In June, Real Hospitality Group became the eighth U.S. company—and the first hotel management company—to subscribe to the Tourism Child-Protection Code of Conduct, developed by the EPCAT, End Child Prostitution and Trafficking, a worldwide nonprofit organization dedicated to ending the sexual exploitation of children by raising awareness, developing policy, and passing legislation that protects victims and penalizes traffickers.

The other U.S. companies that have signed the code to date are: Carlson Companies, Delta Air Lines, Global Exchange, Nix Conference and Meeting Management, Hilton Worldwide, Millennium Hotel St. Louis, and Wyndham Worldwide. (When Nix Conference and Meeting Management learned about the code as part of a client’s site selection process, and expressed interest in signing it, ECPAT-USA worked with principals Molly Hackett and Jane Quinn to create a meeting planner’s version of the code.)

As subscribers to the code, the companies pledge to develop and implement policies that condemn child trafficking and provide training to help their employees identify and report trafficking activities. They also help raise awareness among customers and business partners about the issue and about the Code of Conduct.

“The issue of commercial sexual exploitation of children is abhorrent”, said Rick Day, COO, Real Hospitality Group. “Responsibility to our communities demands a public stance on this issue and we are pleased to partner with ECPAT and publically sign the Code of Conduct.” RHG signed the code at a ceremony June 28 at The Sky Room in Manhattan.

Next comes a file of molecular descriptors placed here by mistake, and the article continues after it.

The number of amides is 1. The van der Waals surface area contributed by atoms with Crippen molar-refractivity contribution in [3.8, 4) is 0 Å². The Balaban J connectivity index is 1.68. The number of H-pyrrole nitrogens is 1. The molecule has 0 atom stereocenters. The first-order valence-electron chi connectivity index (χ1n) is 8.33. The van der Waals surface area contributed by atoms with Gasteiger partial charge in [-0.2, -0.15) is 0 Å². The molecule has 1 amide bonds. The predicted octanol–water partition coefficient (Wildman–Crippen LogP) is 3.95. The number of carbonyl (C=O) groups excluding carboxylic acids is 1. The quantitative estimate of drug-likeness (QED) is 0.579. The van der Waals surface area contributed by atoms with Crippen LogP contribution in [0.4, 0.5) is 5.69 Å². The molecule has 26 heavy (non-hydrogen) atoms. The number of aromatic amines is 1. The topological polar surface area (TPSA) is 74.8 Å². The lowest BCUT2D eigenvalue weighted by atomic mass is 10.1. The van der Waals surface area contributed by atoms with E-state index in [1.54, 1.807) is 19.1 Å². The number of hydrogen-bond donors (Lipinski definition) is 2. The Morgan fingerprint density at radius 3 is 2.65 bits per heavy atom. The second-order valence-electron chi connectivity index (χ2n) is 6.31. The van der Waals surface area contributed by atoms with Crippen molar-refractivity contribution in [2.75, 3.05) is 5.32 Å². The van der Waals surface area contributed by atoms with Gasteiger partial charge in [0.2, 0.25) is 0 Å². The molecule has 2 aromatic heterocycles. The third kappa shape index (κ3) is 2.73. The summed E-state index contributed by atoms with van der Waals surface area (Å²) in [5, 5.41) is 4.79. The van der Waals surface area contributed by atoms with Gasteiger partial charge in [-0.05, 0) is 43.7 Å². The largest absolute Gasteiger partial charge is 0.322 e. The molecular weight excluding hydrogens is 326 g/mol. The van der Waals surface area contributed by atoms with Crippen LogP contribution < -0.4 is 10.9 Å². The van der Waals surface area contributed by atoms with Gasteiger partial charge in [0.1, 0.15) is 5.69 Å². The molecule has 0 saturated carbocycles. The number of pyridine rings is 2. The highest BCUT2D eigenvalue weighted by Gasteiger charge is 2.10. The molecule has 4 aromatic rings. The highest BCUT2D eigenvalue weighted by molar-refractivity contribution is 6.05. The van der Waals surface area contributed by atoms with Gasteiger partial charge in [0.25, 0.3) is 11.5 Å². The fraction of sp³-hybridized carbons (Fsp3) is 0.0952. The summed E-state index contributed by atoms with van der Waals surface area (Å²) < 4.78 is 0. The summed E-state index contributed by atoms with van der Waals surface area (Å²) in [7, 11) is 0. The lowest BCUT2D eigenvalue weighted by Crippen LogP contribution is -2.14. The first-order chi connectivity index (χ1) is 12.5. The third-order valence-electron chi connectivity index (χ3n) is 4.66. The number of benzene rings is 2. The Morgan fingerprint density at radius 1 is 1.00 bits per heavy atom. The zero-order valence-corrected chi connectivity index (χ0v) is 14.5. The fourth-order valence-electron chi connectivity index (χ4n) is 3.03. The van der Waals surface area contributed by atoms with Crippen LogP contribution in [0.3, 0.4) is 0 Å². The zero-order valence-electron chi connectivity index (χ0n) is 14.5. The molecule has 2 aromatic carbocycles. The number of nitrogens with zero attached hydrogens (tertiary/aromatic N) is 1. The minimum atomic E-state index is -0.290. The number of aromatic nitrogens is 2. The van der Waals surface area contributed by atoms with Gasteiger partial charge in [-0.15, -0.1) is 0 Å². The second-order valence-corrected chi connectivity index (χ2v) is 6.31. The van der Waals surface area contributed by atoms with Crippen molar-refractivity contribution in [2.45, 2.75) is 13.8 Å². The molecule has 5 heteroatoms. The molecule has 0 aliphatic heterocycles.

“We are thrilled to have one of the leading hotel management companies in the country and the largest in New York City joining the effort to protect children,” said Carol Smolenski, executive director of ECPAT-USA. “We are especially gratified that a company that is such an important player in New York City’s travel industry has stepped up to do the right thing for the children here in our home town. We hope this sparks momentum for other New York companies to jump on the bandwagon.”

Worldwide, the code has been signed by almost 1,000 members of the travel industry.

How You Can Do Something
ECPAT’s Web site lists ways to spread the word—including through meetings. “Large events increase pressure,” ECPAT states. “When planning or booking large events, ask companies to sign the code. We all know ‘money talks.’ When companies see their consumers showing interest in issues, they show interest as well. If they will not sign, book elsewhere. You always have choices!”

At the very least, you can drop off a letter at hotels or other travel vendors informing them about the code and referring them to ECPAT’s Web site. (You can find a PDF of a sample letter there as well.)